Pull splitIterator up from Collection to Iterable.

Conclusion/Theories?

Then chances are that the lack of the method in Iterable is just an omission, since it looks like they should have moved the stream method as well when they moved the splitIterator up from Collection to Iterable.

If there are other reasons those are not evident. Somebody else has other theories?

  • I appreciate your response, but I disagree with the reasoning there. At the moment that you override the spliterator() of the Iterable, then all issues there are fixed, and you can trivially implement stream() and parallelStream().. – skiwi Apr 16 '14 at 16:03
  • @skiwi That's why I said this is probably not the answer. I am just trying to add to the discussion, because it is difficult to know why the expert group made the decisions they did. I guess all we can do is try to do some forensics in the mailing list and see if we can come up with any reasons. – Edwin Dalorzo Apr 16 '14 at 16:08
  • 1
    @skiwi I reviewed other mailing lists and found more evidence for the discussion and perhaps some ideas that help to theorize some diagnosis. – Edwin Dalorzo Apr 16 '14 at 16:35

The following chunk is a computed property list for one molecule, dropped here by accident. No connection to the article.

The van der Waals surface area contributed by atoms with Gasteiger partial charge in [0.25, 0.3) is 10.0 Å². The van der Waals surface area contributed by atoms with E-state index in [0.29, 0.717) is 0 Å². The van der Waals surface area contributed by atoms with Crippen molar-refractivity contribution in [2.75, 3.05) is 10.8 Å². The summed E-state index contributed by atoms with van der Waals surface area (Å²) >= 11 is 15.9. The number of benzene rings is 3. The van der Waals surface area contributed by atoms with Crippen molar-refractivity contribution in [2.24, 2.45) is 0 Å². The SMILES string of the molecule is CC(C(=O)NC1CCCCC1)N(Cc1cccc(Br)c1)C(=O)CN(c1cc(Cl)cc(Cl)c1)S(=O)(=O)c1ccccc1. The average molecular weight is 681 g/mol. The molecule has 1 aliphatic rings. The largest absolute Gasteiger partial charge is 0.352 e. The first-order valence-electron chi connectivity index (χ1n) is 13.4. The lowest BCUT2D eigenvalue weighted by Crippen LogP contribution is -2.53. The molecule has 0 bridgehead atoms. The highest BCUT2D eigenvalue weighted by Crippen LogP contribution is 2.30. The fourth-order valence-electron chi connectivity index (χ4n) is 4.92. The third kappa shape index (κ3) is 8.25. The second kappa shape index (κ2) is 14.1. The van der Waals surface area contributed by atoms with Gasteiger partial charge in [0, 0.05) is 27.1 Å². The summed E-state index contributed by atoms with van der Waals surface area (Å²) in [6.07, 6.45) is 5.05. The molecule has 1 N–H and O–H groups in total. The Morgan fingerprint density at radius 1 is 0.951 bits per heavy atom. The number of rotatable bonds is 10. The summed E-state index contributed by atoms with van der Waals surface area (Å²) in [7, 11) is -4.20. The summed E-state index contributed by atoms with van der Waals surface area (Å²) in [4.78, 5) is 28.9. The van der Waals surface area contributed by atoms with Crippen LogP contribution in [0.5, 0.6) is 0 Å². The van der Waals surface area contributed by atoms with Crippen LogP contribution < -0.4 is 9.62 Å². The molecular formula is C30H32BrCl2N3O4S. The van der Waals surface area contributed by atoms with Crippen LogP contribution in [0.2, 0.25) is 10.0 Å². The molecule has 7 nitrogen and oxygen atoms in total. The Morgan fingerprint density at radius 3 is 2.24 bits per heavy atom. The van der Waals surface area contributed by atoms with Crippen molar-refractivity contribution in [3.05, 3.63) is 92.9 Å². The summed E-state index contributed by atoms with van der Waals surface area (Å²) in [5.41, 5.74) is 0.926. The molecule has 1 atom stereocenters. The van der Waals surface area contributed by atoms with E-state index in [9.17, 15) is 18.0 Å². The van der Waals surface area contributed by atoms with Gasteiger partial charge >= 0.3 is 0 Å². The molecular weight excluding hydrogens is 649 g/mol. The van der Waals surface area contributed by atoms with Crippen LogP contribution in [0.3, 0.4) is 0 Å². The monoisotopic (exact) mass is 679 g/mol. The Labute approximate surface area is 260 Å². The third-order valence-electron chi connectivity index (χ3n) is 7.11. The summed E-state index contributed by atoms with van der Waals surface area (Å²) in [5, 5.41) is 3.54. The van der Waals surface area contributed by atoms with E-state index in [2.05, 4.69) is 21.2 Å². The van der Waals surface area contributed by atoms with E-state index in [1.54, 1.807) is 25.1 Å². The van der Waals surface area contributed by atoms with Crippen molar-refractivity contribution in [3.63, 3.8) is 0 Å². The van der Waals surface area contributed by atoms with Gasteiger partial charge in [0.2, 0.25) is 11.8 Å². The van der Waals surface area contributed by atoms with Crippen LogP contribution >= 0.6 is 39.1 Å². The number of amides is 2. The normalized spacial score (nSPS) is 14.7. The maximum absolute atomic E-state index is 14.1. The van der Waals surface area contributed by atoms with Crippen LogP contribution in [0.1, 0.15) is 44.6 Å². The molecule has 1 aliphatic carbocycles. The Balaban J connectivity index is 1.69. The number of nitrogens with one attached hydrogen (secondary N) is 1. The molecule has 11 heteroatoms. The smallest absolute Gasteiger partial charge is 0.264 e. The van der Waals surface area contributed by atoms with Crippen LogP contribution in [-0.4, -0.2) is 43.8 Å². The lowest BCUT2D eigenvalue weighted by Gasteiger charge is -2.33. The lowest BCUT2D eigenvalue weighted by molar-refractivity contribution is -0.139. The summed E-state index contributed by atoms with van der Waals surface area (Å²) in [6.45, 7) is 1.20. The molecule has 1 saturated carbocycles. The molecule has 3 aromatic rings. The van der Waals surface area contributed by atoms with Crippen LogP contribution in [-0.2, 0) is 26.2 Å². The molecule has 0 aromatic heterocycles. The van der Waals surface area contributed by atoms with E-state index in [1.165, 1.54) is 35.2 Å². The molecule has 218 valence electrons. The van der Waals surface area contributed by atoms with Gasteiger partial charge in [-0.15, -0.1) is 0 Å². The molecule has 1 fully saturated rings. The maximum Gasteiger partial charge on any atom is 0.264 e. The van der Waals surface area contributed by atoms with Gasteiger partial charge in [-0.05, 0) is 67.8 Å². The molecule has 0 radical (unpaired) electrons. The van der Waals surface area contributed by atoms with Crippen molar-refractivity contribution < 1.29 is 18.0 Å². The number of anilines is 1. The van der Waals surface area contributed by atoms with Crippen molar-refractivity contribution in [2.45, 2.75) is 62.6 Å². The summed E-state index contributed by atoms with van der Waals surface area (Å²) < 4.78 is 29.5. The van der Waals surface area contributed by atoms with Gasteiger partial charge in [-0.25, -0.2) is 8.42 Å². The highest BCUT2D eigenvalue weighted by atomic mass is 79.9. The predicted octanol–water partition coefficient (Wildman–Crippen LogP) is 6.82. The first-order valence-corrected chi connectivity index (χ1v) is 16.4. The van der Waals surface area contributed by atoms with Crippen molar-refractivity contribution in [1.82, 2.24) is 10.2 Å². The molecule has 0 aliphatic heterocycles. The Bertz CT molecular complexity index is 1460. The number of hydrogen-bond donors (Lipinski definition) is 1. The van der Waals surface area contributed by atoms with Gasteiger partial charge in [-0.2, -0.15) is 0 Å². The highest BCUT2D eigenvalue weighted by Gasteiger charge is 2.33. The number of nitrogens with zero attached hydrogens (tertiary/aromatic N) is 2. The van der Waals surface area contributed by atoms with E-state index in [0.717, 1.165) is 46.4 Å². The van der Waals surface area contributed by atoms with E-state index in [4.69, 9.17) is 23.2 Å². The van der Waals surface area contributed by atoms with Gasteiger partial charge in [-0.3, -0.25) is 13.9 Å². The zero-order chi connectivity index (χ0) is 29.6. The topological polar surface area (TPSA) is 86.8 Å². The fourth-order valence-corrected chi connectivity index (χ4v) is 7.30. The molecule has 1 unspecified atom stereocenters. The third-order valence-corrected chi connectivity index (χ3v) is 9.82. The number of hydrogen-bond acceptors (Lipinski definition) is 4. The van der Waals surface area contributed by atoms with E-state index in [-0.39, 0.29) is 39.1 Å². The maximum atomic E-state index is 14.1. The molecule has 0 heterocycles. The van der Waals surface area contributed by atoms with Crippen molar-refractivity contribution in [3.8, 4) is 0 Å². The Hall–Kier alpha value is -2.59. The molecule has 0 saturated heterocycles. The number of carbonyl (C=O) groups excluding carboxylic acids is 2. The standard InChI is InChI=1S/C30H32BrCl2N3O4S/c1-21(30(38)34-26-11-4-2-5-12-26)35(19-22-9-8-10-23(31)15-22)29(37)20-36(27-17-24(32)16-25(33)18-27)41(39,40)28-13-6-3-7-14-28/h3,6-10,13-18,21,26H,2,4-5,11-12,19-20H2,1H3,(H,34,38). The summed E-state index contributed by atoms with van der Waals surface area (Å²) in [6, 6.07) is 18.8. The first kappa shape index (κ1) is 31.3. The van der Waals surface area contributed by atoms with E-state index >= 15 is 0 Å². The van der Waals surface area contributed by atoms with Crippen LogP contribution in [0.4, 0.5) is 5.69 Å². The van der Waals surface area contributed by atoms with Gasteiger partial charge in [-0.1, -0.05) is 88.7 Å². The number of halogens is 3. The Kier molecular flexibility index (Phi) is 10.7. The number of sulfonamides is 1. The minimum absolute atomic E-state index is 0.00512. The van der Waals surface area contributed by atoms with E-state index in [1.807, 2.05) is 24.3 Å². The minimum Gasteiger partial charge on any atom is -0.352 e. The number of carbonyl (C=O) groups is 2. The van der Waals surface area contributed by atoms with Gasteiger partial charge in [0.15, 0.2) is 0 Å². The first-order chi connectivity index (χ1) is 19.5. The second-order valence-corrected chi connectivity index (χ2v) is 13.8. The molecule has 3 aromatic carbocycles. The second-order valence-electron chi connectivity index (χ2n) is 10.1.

• Thanks for your efforts, I should really learn how to efficiently split through those mailing lists. It would help if they could be visualized in some... modern way, like a forum or something, because reading plain text emails with quotes in them is not exactly efficient. – skiwi Apr 16 '14 at 16:37

If you know the size you could use java.util.Collection which provides the stream() method:

public class Hand extends AbstractCollection<Card> {
   private final List<Card> list = new ArrayList<>();
   private final int capacity;

   //...

   @Override
   public Iterator<Card> iterator() {
       return list.iterator();
   }

   @Override
   public int size() {
      return list.size();
   }
}

And then:

new Hand().stream().map(...)

I faced the same problem and was surprised that my Iterable implementation could be very easily extended to an AbstractCollection implementation by simply adding the size() method (luckily I had the size of the collection :-)

You should also consider to override Spliterator<E> spliterator().